The field was donated to the regional district by the South Slocan Sports Association in 2016, and it had been assumed to eventually be developed into a recreation complex similar to those in Nelson and Castlegar.

But what residents would rather do with the space, it turns out, is go see a show.

“I think people are pointing at why don’t we get a 2,000 (seat) performance here every once in a while,” said Chirico.

The survey puts a spotlight on a lack of dedicated venues capable of hosting big acts in front of thousands of spectators in the West Kootenay.

Shambhala Music Festival, the biggest music event in the region, is held at a dedicated space exclusive to the festival. The Charles Bailey Theatre in Trail has a seating capacity of just over 700, while the Capitol Theatre in Nelson is limited to 426.

Chirico said the overwhelming preference for events highlights a regional desire, but also doesn’t rule out Campbell Field being used for other activities as well.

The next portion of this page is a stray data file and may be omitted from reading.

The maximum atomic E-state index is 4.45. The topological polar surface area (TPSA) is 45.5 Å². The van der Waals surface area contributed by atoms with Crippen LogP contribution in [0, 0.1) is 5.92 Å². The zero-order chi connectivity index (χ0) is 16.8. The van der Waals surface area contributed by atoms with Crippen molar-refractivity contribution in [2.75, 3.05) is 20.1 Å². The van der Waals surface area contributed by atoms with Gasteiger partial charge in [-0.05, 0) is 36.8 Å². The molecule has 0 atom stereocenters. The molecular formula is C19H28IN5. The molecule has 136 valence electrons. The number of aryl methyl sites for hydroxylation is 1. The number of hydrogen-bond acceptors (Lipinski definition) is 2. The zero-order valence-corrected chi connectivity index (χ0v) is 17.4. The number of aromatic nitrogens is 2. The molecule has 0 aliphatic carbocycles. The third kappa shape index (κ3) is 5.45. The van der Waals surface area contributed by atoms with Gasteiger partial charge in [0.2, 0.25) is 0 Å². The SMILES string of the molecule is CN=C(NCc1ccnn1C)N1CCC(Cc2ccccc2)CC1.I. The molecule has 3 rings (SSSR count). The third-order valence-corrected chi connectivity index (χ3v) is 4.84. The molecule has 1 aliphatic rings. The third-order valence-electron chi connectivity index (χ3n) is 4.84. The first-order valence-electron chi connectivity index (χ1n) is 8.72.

Outdoor activities that received support among households included cross-country skiing and snowshoeing, a space for family gatherings, walking and jogging routes, cycling and mountain biking and bird watching or nature appreciation.

There was less interest in skating and field sports such as soccer.

For indoor activities, 59 per cent said they would want classes of various types, while 53 per cent favoured leisure swimming. Chirico said a swimming pool is unlikely to be considered because it would syphon users away from RDCK-run pools in Nelson and Castlegar.